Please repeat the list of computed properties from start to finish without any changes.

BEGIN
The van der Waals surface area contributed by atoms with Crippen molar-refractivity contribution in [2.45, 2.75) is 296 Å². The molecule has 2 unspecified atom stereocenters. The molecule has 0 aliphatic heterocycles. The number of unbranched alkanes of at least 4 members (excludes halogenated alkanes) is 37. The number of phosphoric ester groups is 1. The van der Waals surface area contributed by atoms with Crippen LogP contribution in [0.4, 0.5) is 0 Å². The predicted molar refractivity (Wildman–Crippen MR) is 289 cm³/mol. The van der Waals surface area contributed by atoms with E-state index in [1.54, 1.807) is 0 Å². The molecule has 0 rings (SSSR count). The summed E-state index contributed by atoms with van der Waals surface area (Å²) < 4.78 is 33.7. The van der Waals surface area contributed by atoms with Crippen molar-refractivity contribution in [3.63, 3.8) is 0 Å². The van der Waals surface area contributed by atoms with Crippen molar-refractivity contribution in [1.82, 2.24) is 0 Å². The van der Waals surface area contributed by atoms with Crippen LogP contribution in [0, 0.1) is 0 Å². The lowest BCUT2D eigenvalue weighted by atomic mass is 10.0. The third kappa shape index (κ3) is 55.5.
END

The van der Waals surface area contributed by atoms with Crippen molar-refractivity contribution in [2.45, 2.75) is 296 Å². The molecule has 2 unspecified atom stereocenters. The molecule has 0 aliphatic heterocycles. The number of unbranched alkanes of at least 4 members (excludes halogenated alkanes) is 37. The number of phosphoric ester groups is 1. The van der Waals surface area contributed by atoms with Crippen LogP contribution in [0.4, 0.5) is 0 Å². The predicted molar refractivity (Wildman–Crippen MR) is 289 cm³/mol. The van der Waals surface area contributed by atoms with E-state index in [1.54, 1.807) is 0 Å². The molecule has 0 rings (SSSR count). The summed E-state index contributed by atoms with van der Waals surface area (Å²) < 4.78 is 33.7. The van der Waals surface area contributed by atoms with Crippen molar-refractivity contribution in [3.63, 3.8) is 0 Å². The van der Waals surface area contributed by atoms with Crippen molar-refractivity contribution in [1.82, 2.24) is 0 Å². The van der Waals surface area contributed by atoms with Crippen LogP contribution in [0, 0.1) is 0 Å². The lowest BCUT2D eigenvalue weighted by atomic mass is 10.0. The third kappa shape index (κ3) is 55.5.